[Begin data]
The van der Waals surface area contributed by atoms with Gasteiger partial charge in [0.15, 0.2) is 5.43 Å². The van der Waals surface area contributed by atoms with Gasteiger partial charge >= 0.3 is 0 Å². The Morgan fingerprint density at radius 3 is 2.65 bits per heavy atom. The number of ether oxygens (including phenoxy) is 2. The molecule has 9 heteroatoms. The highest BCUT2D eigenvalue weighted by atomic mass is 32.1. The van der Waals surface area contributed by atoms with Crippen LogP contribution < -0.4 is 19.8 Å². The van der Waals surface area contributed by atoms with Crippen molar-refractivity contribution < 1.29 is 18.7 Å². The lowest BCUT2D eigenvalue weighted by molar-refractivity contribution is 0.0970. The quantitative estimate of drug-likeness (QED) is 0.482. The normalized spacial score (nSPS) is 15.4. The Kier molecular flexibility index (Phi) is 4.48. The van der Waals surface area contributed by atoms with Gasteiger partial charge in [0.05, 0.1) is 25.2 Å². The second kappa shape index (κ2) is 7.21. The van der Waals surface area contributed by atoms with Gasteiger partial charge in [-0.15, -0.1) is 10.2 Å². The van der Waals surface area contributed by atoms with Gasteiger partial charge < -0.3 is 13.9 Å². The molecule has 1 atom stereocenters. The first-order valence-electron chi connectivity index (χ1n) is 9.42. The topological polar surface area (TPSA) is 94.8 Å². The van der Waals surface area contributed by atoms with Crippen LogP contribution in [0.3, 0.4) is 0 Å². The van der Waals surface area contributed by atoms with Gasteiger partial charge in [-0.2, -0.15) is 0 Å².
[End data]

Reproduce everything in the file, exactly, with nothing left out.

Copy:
The van der Waals surface area contributed by atoms with Gasteiger partial charge in [0.15, 0.2) is 5.43 Å². The van der Waals surface area contributed by atoms with Gasteiger partial charge >= 0.3 is 0 Å². The Morgan fingerprint density at radius 3 is 2.65 bits per heavy atom. The number of ether oxygens (including phenoxy) is 2. The molecule has 9 heteroatoms. The highest BCUT2D eigenvalue weighted by atomic mass is 32.1. The van der Waals surface area contributed by atoms with Crippen LogP contribution < -0.4 is 19.8 Å². The van der Waals surface area contributed by atoms with Crippen molar-refractivity contribution < 1.29 is 18.7 Å². The lowest BCUT2D eigenvalue weighted by molar-refractivity contribution is 0.0970. The quantitative estimate of drug-likeness (QED) is 0.482. The normalized spacial score (nSPS) is 15.4. The Kier molecular flexibility index (Phi) is 4.48. The van der Waals surface area contributed by atoms with Gasteiger partial charge in [0.05, 0.1) is 25.2 Å². The second kappa shape index (κ2) is 7.21. The van der Waals surface area contributed by atoms with Gasteiger partial charge in [-0.15, -0.1) is 10.2 Å². The van der Waals surface area contributed by atoms with Gasteiger partial charge < -0.3 is 13.9 Å². The molecule has 1 atom stereocenters. The first-order valence-electron chi connectivity index (χ1n) is 9.42. The topological polar surface area (TPSA) is 94.8 Å². The van der Waals surface area contributed by atoms with Crippen LogP contribution in [0.3, 0.4) is 0 Å². The van der Waals surface area contributed by atoms with Gasteiger partial charge in [-0.2, -0.15) is 0 Å².